The Ariel Target List: The Impact of TESS and the Potential for Characterising Multiple Planets Within a System


Sky locations of potential Ariel Tier 1 targets. Top panel: currently-known planets, second panel: Tier 1 targets from the predicted targets of B18, third panel: Tier 1 targets from the predicted targets of B20, bottom: potential Tier 1 targets from the current TPCs. The sky coverage of Ariel, which offers large continuous viewing zones at the ecliptic poles, was determined using the Terminus code (Edwards & Stotesbury 2021). Ariel’s continuous viewing zones have been heavily studied by the TESS mission, leading to many candidates within them.

The ESA Ariel mission has been adopted for launch in 2029 and will conduct a survey of around one thousand exoplanetary atmospheres during its primary mission life.

By providing homogeneous datasets, with a high SNR and wide wavelength coverage, Ariel will unveil the atmospheric demographics of these far-away worlds, helping to constrain planet formation and evolution processes on a galactic scale. Ariel seeks to undertake a statistical survey of a diverse population of planets and, therefore, the sample of planets from which this selection can be made is of the utmost importance.

While many suitable targets have already been found, hundreds more will be discovered before the mission is operational. Previous studies have used predictions of exoplanet detections to forecast the available planet population by the launch date of Ariel, with the most recent noting that the Transiting Exoplanet Survey Satellite (TESS) alone should provide over a thousand potential targets.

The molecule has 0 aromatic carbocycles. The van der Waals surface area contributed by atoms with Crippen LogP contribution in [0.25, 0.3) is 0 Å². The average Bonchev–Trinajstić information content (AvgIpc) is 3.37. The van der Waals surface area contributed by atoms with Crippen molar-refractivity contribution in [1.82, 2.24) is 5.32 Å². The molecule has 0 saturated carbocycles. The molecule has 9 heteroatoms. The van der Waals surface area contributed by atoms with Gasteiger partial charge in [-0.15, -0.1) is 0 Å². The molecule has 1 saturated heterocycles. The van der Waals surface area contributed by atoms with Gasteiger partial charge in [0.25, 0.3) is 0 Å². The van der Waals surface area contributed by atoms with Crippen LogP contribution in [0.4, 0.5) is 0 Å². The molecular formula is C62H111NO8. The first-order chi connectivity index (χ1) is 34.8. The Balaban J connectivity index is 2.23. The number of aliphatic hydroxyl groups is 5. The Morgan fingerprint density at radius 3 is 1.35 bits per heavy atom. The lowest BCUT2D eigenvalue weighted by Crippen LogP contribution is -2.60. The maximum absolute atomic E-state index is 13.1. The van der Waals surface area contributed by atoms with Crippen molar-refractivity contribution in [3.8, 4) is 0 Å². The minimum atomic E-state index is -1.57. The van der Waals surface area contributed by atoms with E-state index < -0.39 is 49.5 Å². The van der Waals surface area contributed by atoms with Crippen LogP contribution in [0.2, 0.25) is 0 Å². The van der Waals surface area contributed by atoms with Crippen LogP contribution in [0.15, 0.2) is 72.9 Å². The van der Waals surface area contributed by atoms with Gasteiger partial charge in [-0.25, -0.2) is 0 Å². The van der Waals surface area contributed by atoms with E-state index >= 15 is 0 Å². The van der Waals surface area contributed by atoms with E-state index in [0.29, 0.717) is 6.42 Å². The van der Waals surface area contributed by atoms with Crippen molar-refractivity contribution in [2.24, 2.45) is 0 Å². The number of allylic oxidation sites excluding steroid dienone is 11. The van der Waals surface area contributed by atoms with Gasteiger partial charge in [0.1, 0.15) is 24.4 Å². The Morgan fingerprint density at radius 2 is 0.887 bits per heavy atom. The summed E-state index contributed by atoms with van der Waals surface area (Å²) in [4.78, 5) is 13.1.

In this work, we consider the planet candidates found to date by TESS to show that, with the addition of already confirmed planets, Ariel will already have a more than sufficient sample to choose its target list from once these candidates are validated. We showcase the breadth of this population as well as exploring, for the first time, the ability of Ariel to characterise multiple planets within a single system. Comparative planetology of worlds orbiting the same star, as well as across the wider population, will undoubtedly revolutionise our understanding of planet formation and evolution.

Billy Edwards, Giovanna Tinetti

Comments: Accepted for publication in AJ
Subjects: Earth and Planetary Astrophysics (astro-ph.EP); Instrumentation and Methods for Astrophysics (astro-ph.IM)
Cite as: arXiv:2205.05073 [astro-ph.EP] (or arXiv:2205.05073v1 [astro-ph.EP] for this version)
Submission history
From: Billy Edwards
[v1] Tue, 10 May 2022 17:57:47 UTC (18,840 KB)
https://arxiv.org/abs/2205.05073
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